The Jersey City Council will decide if education activist Yousef Saleh will be the one to succeed late Ward D Councilman Michael Yun at a special meeting on Thursday.
“There’s no doubt, Mr. Saleh will be a great Ward D Councilman. These are unforeseen circumstances in unprecedented times, and while we never imagined having to make such a saddened decision, we know Yousef Saleh is the best person to advocate for The Heights where he has lived since he was born, and where he has been involved in everything from the local Farmers’ Market to the Community Board,” Council President Joyce Watterman said in a statement.
“Councilman Yun was a tireless advocate for Jersey City, and he will always be remembered for his contributions to the community. While nobody can pick up exactly where Councilman Yun had left off, I believe Yousef will be able to continue the progress that we have seen in Ward D over the years,” added Mayor Steven Fulop.
Yun died on April 6th due to complications from COVID-19 and the city council has 30 days to appoint his replacement, according to state statute.
Saleh graduated from McNair Academy in 2007 where he was elected as the student representative on the Jersey City Board of Education. He then went on to obtain his Juris Doctorate from Rutgers Law School where he studied Corporate and Political Corruption.
He also previously worked in City Hall, having served as a Law Clerk within the Jersey City Law Department between 2014 and 2015 where his duties included drafting ordinances and resolutions for the city council.
Currently, he’s an employee at J.P. Morgan Chase, working with businesses to maintain regulatory compliance, and volunteers to similarly help small businesses on weekends, a service to the community that is crucial now more than ever.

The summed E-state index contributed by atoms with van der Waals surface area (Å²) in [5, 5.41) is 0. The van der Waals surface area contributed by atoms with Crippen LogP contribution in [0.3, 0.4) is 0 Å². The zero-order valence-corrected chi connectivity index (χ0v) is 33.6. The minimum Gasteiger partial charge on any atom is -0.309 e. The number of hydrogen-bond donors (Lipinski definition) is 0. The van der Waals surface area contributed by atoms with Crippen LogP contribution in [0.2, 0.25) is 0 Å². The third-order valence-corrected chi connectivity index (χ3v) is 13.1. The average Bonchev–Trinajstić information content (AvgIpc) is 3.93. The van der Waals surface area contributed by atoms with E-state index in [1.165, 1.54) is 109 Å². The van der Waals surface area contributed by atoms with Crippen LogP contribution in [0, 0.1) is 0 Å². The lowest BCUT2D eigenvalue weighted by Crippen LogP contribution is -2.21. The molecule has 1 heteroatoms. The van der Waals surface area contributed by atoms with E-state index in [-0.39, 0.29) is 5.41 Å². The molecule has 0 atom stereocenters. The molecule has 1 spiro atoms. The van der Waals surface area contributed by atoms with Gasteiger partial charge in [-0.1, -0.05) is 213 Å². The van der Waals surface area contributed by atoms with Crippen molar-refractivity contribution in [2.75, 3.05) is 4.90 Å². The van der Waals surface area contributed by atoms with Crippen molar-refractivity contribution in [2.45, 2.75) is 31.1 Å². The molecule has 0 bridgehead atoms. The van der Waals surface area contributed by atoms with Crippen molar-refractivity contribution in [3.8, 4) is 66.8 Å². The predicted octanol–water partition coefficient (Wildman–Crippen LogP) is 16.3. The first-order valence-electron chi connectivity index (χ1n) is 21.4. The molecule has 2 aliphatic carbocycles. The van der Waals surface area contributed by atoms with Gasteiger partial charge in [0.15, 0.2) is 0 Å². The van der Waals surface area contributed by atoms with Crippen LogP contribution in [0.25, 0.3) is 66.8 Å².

“Having worked alongside Councilman Yun, I am extremely saddened for his family and for the community’s loss of a passionate and tireless advocate,” Saleh said in a statement.
“I do hope to make him and all Ward D residents proud by taking an oath to do my absolute best as a staunch advocate for the community where I was fortunate enough to grow up surrounded by loving family and friends, and where I still live today. I’m truly humbled to be considered for this great honor.”
The special meeting is currently set for Thursday at 2 p.m.
On Friday, Councilmen Rolando Lavarro and James Solomon announced that they would conduct and record interviews for Ward D candidates that would be posted on social media tomorrow.
“Councilperson Lavarro and I are committed to an open and transparent process. We received over 75 questions from residents of the Heights,” Solomon said today.
“We’ll get them answers and then support the candidate that will represent them with integrity and independence.”
Lavarro echoed that sentiment, declining to speculate on why Fulop and Watterman came out in support of a candidate ahead of the scheduled interviews.
“Regardless of their intentions, we have every intention of moving forward with an open and transparent process – honoring Michael Yun’s legacy and doing right by the people of the Heights.”
Saleh, Patrick Ambrossi, Jocelyn Patrick, David Calton, Rafael Torres, Cynthia Hadjiyannis and Brian Rans had requested an interview for the position.
Additionally, former state Assemblyman Sean Connors was an early favorite for the appointment, though he removed his name from contention, as did Board of Education Trustee Gerald Lyons.
Patrick is the president of the Riverview Neighborhood Association, which Rans is also a member of, while Ambrossi and Hadjiyannis were both key members of Yun’s 2013 campaign.
Meanwhile, Torres is a retired firefighter that had a lackluster showing at the polls against Yun and Moriah Kinberg in 2017, while David Calton is a lieutenant in the Jersey City Police Department.
In 2017, Saleh endorsed Kinburg for the Ward D council seat, who ran on Fulop’s ticket, though Yun ended up being re-elected decisively.
Regardless who ends up being appointed, the seat will be up for grabs in a November special election, and then be on the ballot again in November 2021 as part of the Jersey City municipal elections.
Editor’s note: This story was updated with new information.